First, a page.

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In American politics, off-year elections are usually a lot less sexy than even-year polls. By the same token, Intel's biennial die shrinks commonly take a back seat in the buzzmobile to the micro-architecture changes that alternate with such fabrication updates on the chip giant's famous "tick-tock" roadmap.
Not this year, says Intel founder Gordon Moore.
Moore recently called Monday's release of Intel's new Penryn-class 45nm processors "one of the biggest transistor advancements in 40 years." If Moore and Intel are to be believed, the Penryn launch could be seen as the silicon equivalent to California's special gubernatorial election in the off-year of 2003. In other words, with Penryn, Intel is promising us the "Tickinator."
Die shrinks are, of course, at the heart of Intel's core mission to relentlessly put more transistors on smaller dies until the end of time or Moore's law, whichever comes first. But generally speaking, the high-tech industry doesn't get too jazzed about "tick" advances, simply because they are fairly boring in their consistency. What's there to get worked up about when you know what you're going to get?
The Penryn processors deliver on Intel's pledge to keep ticking in time with Moore's Law. The 45nm chips have nearly twice the transistor density as Intel's 65nm products, meaning quad-core Penryn processors have up to 820 million transistors, the company said in a release.
But Monday's launch represents a whole lot more than just a die shrink, says Intel CEO Paul Otellini. With hafnium replacing silicon dioxide in its transistors, Intel has finally made the long-planned move to high-k gate dialectrics and metal gates, which Otellini says was necessary to extend the life of Moore's Law.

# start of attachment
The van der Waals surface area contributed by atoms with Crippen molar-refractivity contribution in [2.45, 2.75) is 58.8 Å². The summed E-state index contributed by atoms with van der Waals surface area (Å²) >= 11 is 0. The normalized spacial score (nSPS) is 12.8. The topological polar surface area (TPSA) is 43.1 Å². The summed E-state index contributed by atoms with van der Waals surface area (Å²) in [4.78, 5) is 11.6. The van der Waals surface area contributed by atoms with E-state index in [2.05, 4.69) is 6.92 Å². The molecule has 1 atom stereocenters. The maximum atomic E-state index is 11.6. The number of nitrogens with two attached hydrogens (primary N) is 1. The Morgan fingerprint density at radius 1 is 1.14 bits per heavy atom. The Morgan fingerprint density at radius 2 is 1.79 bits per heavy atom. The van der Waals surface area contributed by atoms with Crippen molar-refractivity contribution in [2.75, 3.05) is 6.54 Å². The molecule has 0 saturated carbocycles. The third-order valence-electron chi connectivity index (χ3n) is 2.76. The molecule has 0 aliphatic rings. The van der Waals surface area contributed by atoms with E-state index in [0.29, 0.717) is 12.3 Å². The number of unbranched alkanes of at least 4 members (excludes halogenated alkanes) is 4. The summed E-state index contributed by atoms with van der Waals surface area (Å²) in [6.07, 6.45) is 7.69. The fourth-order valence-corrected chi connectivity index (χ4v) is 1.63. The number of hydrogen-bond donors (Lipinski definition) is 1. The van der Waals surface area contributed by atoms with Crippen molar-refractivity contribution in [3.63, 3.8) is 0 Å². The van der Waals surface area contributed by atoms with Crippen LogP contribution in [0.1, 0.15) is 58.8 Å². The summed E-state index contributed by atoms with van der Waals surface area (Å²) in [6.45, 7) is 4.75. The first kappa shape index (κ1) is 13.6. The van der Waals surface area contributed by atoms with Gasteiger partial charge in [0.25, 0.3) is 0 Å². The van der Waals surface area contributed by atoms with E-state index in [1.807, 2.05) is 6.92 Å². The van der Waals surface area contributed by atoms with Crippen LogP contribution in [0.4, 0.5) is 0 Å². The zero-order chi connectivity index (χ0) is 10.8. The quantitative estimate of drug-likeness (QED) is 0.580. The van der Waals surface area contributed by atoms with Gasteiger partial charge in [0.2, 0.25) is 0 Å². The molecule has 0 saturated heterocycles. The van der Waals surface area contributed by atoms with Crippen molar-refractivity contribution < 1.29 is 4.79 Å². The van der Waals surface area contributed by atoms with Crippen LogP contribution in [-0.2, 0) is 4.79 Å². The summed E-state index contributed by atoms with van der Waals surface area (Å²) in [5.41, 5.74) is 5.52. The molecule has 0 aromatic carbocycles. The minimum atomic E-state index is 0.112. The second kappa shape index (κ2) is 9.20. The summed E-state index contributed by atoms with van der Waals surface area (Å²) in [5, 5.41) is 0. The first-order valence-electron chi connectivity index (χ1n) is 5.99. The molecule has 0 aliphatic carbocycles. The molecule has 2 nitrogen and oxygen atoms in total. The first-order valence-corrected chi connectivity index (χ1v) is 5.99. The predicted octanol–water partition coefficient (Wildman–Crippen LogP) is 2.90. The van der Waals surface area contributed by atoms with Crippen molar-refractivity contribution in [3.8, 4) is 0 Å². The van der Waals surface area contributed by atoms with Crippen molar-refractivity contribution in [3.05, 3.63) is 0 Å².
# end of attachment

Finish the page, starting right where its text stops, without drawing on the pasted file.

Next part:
"It's not an exaggeration to say that we were heading toward a premature end to Moore's Law and thus the pace of innovation everyone has come to expect from Intel and our high-tech industry," Otellini told ChannelWeb in an exclusive interview ahead of the Penryn launch.
The upshot, according to Intel, is that this move to hafnium doesn't just facilitate the shrink from 65nm to 45nm and beyond. The new process also increases transistor switching speed, the chipmaker has said, and it greatly reduces power leakage, thus upping performance-per-watt in the Penryn family of products a great deal beyond what's gained from a typical die shrink. Intel has claimed its 45nm chips get a 38 percent efficiency boost over their 65nm cousins.
Intel is also pushing the environmental advantages of its new fabrication process. The process doesn't use any lead, and the chipmaker says next year's chips will also eliminate halogen materials.
Intel's chips will still feature a front-side bus (FSB), at least until the chipmaker unveils its next major micro-architecture overhaul. That project, codenamed Nehalem, is widely expected to produce processors that are architecturally similar to Advanced Micro Devices' innovative "native" chip design that eliminates the FSB. But with Nehalem products at least six months away, the question is whether the better-than-expected energy efficiency in Intel's hafnium transistors will counter what AMD claims is its own significant edge in performance-per-watt.
Probably not, said Source Code's Brian Corn, but major efficiency gains coupled with other Intel advantages such as clock speed certainly put a lot of pressure on Intel's only major x86 processor rival.
"Penryn is going to tighten the performance-per-watt battle up a little, but AMD still has some space ahead of Nehalem next year. And in those memory-intensive applications, AMD still has it," said Corn, VP of marketing and development at the Waltham, Mass.-based system builder.
"That said, we were kind of surprised that Intel is going to have a 3.20GHz quad-core product on a shrunken die. I'm impressed."